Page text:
The Widows by Suzette Mayr.
I first encountered this gem in my second-year survey of Canadian literature course, and though it's not exactly a Canadian classic (too new, perhaps?), it certainly provided interesting fodder for class discussions. The plot centers around Hannelore, a German woman who lost her husband to the second world war and her son to an "ethnicky" new wife -- an artist who is into bare feet and healthy eating. Hannelore hauls herself and her older sister Clothilde from Germany to Edmonton to be close to her son and his family, but her rigid, traditional German style is at odds with her daughter-in-law's multicultural free-spiritedness. Thus, she spends her time trying to find a place where a 70-something widow fits in, along with her 80-something spinster sister and her sister's equally elderly divorcée "friend", Frau Schnadelhuber.
The trio find and lose jobs and lovers, things that do not commonly happen to women over 45 in the mainstream narrative. Throughout the novel, the plot trajectory of Hannelore loosely follows that of the life of Annie Edson Taylor, the first person to survive a tumble over Niagara Falls in a barrel. One look at the cover of the book, and you can see where this is going.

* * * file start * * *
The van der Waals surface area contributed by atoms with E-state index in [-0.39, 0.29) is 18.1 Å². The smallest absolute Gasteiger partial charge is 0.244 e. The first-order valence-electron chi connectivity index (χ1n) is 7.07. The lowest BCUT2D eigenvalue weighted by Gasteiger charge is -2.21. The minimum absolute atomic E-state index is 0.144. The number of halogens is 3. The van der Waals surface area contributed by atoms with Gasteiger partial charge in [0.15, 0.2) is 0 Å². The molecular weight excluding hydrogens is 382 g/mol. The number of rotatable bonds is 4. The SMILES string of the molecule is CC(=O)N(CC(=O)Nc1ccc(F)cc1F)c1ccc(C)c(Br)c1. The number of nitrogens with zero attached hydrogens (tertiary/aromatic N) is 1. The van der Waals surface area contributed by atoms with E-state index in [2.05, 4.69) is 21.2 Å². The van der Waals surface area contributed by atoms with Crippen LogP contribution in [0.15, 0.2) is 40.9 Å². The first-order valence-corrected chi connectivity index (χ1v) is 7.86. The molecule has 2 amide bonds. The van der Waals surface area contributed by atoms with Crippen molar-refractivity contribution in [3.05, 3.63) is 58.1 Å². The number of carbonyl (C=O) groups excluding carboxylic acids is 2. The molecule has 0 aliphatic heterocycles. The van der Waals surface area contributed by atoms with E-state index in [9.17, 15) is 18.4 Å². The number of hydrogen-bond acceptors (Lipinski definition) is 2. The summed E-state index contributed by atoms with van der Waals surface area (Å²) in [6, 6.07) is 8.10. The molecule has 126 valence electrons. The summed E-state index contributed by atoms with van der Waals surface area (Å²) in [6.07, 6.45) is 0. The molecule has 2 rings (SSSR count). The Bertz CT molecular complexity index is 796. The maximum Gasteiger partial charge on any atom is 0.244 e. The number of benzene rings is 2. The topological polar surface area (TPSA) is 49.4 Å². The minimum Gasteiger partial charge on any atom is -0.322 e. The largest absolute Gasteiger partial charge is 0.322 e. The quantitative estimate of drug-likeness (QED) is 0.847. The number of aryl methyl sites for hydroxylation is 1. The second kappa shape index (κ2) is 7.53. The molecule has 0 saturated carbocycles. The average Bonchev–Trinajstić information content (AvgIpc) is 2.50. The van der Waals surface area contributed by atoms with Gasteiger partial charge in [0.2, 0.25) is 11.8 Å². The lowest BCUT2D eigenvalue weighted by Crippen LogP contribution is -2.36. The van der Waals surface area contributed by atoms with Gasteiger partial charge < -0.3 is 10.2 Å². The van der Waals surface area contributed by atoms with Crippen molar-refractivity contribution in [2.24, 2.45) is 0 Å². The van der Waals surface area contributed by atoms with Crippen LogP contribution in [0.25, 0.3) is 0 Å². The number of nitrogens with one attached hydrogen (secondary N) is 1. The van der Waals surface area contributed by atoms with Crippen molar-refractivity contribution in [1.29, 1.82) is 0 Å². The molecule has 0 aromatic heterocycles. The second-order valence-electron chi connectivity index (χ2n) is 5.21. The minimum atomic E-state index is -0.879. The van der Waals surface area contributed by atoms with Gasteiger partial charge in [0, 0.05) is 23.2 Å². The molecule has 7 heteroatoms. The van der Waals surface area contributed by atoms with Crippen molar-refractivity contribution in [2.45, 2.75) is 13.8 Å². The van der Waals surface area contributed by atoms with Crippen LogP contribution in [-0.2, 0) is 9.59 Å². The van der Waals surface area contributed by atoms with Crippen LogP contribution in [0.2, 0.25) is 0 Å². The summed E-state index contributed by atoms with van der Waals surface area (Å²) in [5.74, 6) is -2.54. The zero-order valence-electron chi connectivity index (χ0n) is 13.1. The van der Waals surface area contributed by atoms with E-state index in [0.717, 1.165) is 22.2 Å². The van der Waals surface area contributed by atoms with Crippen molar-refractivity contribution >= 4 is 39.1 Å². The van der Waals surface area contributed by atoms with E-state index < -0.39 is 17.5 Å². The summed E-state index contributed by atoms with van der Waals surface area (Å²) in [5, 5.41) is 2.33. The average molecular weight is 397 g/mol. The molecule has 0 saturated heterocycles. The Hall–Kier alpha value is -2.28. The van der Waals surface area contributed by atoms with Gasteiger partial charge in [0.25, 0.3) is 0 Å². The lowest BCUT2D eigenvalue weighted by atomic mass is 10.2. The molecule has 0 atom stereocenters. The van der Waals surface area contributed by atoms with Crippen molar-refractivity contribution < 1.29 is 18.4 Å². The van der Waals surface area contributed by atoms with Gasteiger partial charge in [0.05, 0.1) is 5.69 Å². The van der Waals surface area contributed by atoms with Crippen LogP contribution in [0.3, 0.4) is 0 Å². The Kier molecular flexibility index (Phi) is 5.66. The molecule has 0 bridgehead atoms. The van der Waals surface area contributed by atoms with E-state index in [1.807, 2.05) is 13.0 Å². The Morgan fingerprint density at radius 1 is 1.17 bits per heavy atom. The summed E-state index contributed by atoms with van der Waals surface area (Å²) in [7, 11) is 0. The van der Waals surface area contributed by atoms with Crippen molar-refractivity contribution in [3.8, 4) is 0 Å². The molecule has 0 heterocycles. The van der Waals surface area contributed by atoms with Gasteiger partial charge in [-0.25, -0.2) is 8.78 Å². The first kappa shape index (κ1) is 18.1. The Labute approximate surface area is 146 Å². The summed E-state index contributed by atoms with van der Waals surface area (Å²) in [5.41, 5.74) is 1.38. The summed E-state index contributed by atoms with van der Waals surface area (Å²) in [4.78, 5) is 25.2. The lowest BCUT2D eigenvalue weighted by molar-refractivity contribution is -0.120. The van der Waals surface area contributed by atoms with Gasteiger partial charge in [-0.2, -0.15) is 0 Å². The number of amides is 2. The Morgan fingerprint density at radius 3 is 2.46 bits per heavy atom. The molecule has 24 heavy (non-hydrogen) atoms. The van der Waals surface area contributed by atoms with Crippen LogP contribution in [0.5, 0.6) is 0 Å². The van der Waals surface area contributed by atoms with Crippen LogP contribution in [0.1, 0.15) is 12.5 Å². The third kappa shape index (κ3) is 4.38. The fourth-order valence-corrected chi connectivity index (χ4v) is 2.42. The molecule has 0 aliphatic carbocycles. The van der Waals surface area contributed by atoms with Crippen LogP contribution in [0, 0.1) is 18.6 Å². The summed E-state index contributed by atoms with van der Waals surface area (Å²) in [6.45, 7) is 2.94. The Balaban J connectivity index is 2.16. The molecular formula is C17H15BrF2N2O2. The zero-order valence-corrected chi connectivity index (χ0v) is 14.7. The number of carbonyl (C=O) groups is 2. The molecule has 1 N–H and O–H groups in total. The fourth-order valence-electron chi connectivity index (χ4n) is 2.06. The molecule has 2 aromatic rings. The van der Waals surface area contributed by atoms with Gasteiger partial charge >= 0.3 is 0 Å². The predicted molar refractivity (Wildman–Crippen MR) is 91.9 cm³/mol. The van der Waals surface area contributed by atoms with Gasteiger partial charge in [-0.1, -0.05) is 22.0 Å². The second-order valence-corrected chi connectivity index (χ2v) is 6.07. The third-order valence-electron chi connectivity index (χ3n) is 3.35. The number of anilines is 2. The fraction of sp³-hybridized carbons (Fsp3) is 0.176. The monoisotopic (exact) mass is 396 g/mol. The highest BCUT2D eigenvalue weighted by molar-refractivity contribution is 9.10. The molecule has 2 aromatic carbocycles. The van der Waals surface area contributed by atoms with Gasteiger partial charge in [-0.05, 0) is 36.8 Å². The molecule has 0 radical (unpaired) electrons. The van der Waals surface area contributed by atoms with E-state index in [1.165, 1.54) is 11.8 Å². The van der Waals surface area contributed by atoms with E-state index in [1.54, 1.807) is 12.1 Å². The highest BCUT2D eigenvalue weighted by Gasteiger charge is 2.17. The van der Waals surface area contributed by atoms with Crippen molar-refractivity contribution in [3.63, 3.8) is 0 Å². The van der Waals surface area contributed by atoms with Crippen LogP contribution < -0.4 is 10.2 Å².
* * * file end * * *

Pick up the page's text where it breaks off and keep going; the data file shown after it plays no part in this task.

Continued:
Hint: the climax occurs somewhere in Southern Ontario.
A personal favourite part occurs somewhere near the beginning of the book, but towards the end of the fragmented narrative: Hannelore realizes that her 80-something-year-old spinster sister might not be going through a phase -- she probably actually prefers women. Hey, phases can last upwards of sixty years, right?
If you've ever wondered what two old ladies fucking is like, this is the book for you. If you could live a happy and productive life without ever knowing what two old ladies fucking is like, thankyouverymuch, I promise it isn't that bad. Mayr, without glamourizing anyone or anything (she certainly doesn't shy away from describing old women in highly realistic terms), somehow manages to sublimate what would otherwise be graphic into hilarious, using pervasive and gentle satire to tackle touchy topics (for example, Hannelore's accidental pejorative terming of her daughter-in-law's naked paintings as "Jew art", or her in-denial defense when her granddaughter accuses her of having been part of the Hitlerjügen).
Should you read this book? Well, if you like third-wave feminism, books set in Canada, books about old ladies, ironic, slightly absurd situational humour, or if you think that Slaughterhouse-Five would be awesome if it made a little more sense and wasn't such a huge downer, then The Widows is for you.